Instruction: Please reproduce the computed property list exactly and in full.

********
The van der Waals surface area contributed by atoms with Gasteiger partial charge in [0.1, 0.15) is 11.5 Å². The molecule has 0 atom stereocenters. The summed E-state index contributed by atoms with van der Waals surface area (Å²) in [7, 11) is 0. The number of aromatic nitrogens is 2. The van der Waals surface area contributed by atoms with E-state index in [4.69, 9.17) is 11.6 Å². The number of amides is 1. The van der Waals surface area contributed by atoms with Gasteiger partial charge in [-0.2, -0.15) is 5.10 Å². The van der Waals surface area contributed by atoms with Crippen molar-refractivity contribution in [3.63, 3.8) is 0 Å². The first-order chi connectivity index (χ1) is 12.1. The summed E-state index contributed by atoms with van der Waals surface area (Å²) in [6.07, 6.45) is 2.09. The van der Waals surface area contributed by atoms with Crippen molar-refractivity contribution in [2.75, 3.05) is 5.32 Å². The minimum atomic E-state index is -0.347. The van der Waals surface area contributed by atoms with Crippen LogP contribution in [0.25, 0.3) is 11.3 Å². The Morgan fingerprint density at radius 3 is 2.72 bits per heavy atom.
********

The van der Waals surface area contributed by atoms with Gasteiger partial charge in [0.1, 0.15) is 11.5 Å². The molecule has 0 atom stereocenters. The summed E-state index contributed by atoms with van der Waals surface area (Å²) in [7, 11) is 0. The number of aromatic nitrogens is 2. The van der Waals surface area contributed by atoms with E-state index in [4.69, 9.17) is 11.6 Å². The number of amides is 1. The van der Waals surface area contributed by atoms with Gasteiger partial charge in [-0.2, -0.15) is 5.10 Å². The van der Waals surface area contributed by atoms with Crippen molar-refractivity contribution in [3.63, 3.8) is 0 Å². The first-order chi connectivity index (χ1) is 12.1. The summed E-state index contributed by atoms with van der Waals surface area (Å²) in [6.07, 6.45) is 2.09. The van der Waals surface area contributed by atoms with Crippen molar-refractivity contribution in [2.75, 3.05) is 5.32 Å². The minimum atomic E-state index is -0.347. The van der Waals surface area contributed by atoms with Crippen LogP contribution in [0.25, 0.3) is 11.3 Å². The Morgan fingerprint density at radius 3 is 2.72 bits per heavy atom.